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Farmer’s Daughter: Agvocating is a key part of a farmer’s job description

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Times are changing — and for farmers, that means doing their own public relations work.

Farming used to be a pretty well-respected profession. People trusted farmers and trusted in our production methods. But as consumers have become more and more removed from the farm, they have also been turning to other sources for information on agriculture. For many, especially young parents, self-appointed experts, interest groups, and social media stars have made themselves appear as the go-to place for trustworthy food knowledge.

But that doesn’t mean that these sources are telling the truth about food, farming, or agriculture. Instead of giving followers an inside, truthful look into modern production methods, many of these alternatives paint a grim and dire picture of farming that scares people into believing the food they eat isn’t safe, nutritious, or healthy. This is precisely why it is so important for farmers and those involved in agriculture — you know, that people that actually know something about the topic — to stand up and say something.

Unfortunately, sometimes farmers are more comfortable sitting in a cab all day, or hanging out with animals for company. Talking to people and reaching out isn’t always the most natural thing, and certainly not something we get trained to do. I’ve been actively writing and promoting agriculture now online for almost five years. While not everyone needs to start a blog, write regular articles, or manage a Facebook page of thousands, doing so has helped me figure out some things about crafting my message, engaging with the skeptical, and having meaningful conversations.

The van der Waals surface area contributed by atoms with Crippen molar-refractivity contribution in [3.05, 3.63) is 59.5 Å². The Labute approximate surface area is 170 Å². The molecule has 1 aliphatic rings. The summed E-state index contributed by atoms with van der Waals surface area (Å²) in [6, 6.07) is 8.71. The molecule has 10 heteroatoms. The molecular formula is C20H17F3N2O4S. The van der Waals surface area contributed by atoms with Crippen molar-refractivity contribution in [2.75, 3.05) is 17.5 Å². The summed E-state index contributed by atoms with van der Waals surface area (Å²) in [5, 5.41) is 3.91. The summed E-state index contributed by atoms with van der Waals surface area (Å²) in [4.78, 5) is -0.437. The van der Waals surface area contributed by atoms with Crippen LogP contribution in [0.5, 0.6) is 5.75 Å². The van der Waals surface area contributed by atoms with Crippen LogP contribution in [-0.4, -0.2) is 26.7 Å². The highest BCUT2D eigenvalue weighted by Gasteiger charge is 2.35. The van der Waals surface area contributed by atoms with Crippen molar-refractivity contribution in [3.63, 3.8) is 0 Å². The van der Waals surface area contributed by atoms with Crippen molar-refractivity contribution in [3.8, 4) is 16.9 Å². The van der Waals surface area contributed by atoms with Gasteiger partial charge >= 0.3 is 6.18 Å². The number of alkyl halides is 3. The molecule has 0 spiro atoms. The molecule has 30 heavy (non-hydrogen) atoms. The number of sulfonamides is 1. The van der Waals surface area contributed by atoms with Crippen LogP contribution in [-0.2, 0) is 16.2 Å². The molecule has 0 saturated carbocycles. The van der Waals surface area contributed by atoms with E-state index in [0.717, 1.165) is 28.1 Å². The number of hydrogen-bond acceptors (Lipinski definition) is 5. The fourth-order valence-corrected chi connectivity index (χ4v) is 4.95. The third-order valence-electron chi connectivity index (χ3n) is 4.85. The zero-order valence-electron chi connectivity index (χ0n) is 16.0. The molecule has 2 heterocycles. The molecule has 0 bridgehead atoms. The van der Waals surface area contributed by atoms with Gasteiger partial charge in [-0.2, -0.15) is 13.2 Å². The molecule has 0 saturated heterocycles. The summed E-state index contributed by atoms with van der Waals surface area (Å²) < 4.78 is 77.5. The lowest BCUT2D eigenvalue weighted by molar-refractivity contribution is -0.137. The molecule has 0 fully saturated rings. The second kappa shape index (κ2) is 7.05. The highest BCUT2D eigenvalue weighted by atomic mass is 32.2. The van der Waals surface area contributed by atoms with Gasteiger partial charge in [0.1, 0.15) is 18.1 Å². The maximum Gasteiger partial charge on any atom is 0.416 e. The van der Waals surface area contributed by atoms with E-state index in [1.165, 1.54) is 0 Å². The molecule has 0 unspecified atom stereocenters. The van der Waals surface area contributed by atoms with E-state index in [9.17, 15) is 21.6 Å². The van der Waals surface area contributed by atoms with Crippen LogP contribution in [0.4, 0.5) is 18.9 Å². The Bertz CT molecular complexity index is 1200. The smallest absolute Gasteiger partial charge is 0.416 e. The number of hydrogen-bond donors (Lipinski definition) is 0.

Here are some tips and tricks I’ve learned along the way to make the most of your “agvocating” efforts.

1. Remember consumers are people, and farmers are, too!

The success of those non-farmer sources I mentioned usually relies on being personal. For example, Vani Hari, more popularly known as The Food Babe, regularly tells people that she used to be fat and unhealthy before changing her eating habits. This connects with regular people who are looking to change their diets because they also feel fat and unhealthy. If we want to reach consumers, we need to find a way to connect with them about food on a personal level. If you’re a farm mom, let people know that you also care about the food you feed your kids, and that you feel confident in the food coming from your farm. Meet consumers on a personal level and remind them farmers are people, too.

2. Be a storyteller

When I started writing, I hardly ever shared what was happening on the farm because it just seemed a bit boring. I mean, honestly, who cares how long it takes us to harvest corn or how late into the night we work. However, once I started posting those types of stories, I quickly realized that people are interested. Just because this has been a part of my life since I was born doesn’t mean that is the case for everyone. People are removed from the farm and want to know more about our way of life. Giving people a glimpse into our reality gives them the insight they are looking for, and shows them how much we care about the food we produce. So, go ahead, tell everyone at the next PTA meeting what you’re doing on the farm — you’ll likely find a captive audience.